Seeing eye to eye: trustworthy embodiment for task-based conversational agents

David Robb, Jose David Águas Lopes, Muneeb Imtiaz Ahmad, Peter Edward McKenna, Xingkun Liu, Katrin Solveig Lohan, Helen Hastie

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Abstract

Smart speakers and conversational agents have been accepted into our homes for a number of tasks such as playing music, interfacing with the internet of things, and more recently, general chit-chat. However, they have been less readily accepted in our workplaces. This may be due to data privacy and security concerns that exist with commercially available smart speakers. However, one of the reasons for this may be that a smart speaker is simply too abstract and does not portray the social cues associated with a trustworthy work colleague. Here, we present an in-depth mixed method study, in which we investigate this question of embodiment in a serious task-based work scenario of a first responder team. We explore the concepts of trust, engagement, cognitive load, and human performance using a humanoid head style robot, a commercially available smart speaker, and a specially developed dialogue manager. Studying the effect of embodiment on trust, being a highly subjective and multi-faceted phenomena, is clearly challenging, and our results indicate that potentially, the robot, with its anthropomorphic facial features, expressions, and eye gaze, was trusted more than the smart speaker. In addition, we found that embodying a conversational agent helped increase task engagement and performance compared to the smart speaker. This study indicates that embodiment could potentially be useful for transitioning conversational agents into the workplace, and further in situ, “in the wild” experiments with domain workers could be conducted to confirm this.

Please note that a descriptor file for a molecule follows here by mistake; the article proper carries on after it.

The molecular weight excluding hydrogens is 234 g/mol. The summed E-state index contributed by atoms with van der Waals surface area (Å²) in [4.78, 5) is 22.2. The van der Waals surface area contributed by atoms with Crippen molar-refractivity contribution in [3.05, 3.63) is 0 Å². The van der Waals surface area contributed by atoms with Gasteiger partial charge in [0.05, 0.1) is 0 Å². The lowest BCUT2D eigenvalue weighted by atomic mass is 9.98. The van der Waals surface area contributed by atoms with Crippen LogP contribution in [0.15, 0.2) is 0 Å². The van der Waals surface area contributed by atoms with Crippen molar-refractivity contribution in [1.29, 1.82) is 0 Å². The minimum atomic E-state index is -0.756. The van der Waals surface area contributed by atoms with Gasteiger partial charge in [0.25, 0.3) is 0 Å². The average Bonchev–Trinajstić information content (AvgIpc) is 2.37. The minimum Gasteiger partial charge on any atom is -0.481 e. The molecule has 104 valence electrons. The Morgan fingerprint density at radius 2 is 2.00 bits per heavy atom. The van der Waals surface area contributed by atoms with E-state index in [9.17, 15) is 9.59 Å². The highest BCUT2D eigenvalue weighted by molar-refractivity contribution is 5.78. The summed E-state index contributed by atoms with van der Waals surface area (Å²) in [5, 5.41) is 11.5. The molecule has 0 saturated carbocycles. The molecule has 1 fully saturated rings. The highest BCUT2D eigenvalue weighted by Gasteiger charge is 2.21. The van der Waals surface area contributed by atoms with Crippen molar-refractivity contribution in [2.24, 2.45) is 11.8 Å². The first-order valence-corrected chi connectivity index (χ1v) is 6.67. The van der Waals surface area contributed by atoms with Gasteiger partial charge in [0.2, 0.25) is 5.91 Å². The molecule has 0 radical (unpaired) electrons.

Original languageEnglish
Article number1234767
JournalFrontiers in Robotics and AI
Volume10
DOIs
Publication statusPublished - 30 Aug 2023

Keywords

  • autonomous systems
  • cognitive load
  • conversational agent
  • human–robot teaming
  • remote robots
  • social robotics
  • user engagement

ASJC Scopus subject areas

  • Computer Science Applications
  • Artificial Intelligence

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